One of my favorite quotes in computer science lore is as follows:
There are only two hard things in Computer Science: cache invalidation and naming things. -- Phil Karlton
There is only one hard thing in Software Engineering
The most resilient problem in software engineering is keeping the promise your software made at its inception. In fact I believe it is a big reason why developers gravitate towards frameworks and platforms that are trending, and also why it is so easy for new frameworks to trend in the first place. Green field development has no historical burden, and requires no compromise or empathy.
As a computer scientists we can architect a clean, sterile environment and develop patterns couched within those idealized settings. However, as engineers we are forced to deal with the natural world as we find it, with all its hazards and imperfections.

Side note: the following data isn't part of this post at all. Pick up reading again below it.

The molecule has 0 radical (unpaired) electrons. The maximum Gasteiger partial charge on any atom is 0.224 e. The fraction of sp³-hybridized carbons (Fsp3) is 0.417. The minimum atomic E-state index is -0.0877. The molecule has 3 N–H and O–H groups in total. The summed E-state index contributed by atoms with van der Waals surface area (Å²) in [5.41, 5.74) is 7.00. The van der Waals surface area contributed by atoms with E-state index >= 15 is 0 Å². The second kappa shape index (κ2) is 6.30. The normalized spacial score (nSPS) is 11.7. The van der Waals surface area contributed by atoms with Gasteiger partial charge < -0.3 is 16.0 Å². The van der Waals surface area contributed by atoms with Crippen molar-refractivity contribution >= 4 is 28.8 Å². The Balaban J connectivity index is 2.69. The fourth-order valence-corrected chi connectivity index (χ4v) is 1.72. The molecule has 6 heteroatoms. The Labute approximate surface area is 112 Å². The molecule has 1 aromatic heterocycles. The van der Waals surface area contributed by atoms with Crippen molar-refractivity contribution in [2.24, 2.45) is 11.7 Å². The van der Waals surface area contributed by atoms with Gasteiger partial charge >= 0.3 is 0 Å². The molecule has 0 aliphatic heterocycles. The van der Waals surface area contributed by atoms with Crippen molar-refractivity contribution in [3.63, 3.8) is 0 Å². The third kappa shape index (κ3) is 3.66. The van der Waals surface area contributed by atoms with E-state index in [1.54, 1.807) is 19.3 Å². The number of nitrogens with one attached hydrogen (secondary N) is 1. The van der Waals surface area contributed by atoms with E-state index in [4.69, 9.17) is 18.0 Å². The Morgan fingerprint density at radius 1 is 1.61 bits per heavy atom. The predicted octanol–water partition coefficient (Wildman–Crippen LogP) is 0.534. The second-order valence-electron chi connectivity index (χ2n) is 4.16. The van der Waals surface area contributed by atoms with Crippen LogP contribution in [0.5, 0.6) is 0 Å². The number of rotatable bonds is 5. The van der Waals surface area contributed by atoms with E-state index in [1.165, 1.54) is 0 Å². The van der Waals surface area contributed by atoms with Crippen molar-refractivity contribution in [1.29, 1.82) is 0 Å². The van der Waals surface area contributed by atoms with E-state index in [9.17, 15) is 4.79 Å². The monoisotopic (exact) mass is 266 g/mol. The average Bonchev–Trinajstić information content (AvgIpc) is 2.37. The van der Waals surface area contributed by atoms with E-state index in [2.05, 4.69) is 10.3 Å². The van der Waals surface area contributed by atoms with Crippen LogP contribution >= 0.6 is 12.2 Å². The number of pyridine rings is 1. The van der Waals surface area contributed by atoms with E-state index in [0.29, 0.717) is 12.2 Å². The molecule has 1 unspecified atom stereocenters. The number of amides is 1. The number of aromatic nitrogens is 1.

We take those first principles that we laboriously memorized and mastered in computer science, and we willingly wade knee deep into the real world and shout defiantly "This can work here!". Like city Engineers and planners have done for years, we accept that we cannot simply start over, or move the city else where. We confront the resistance to change, in all its forms, and attempt to articulate a better approach for all those who will come after us.
We literally build upon the shoulders of giants who may have never imagined the future we currently face.
A truncated technical imagination tends to yield limited design options and we should remind our designers and technical architects that chickens do, eventually, come home to roost.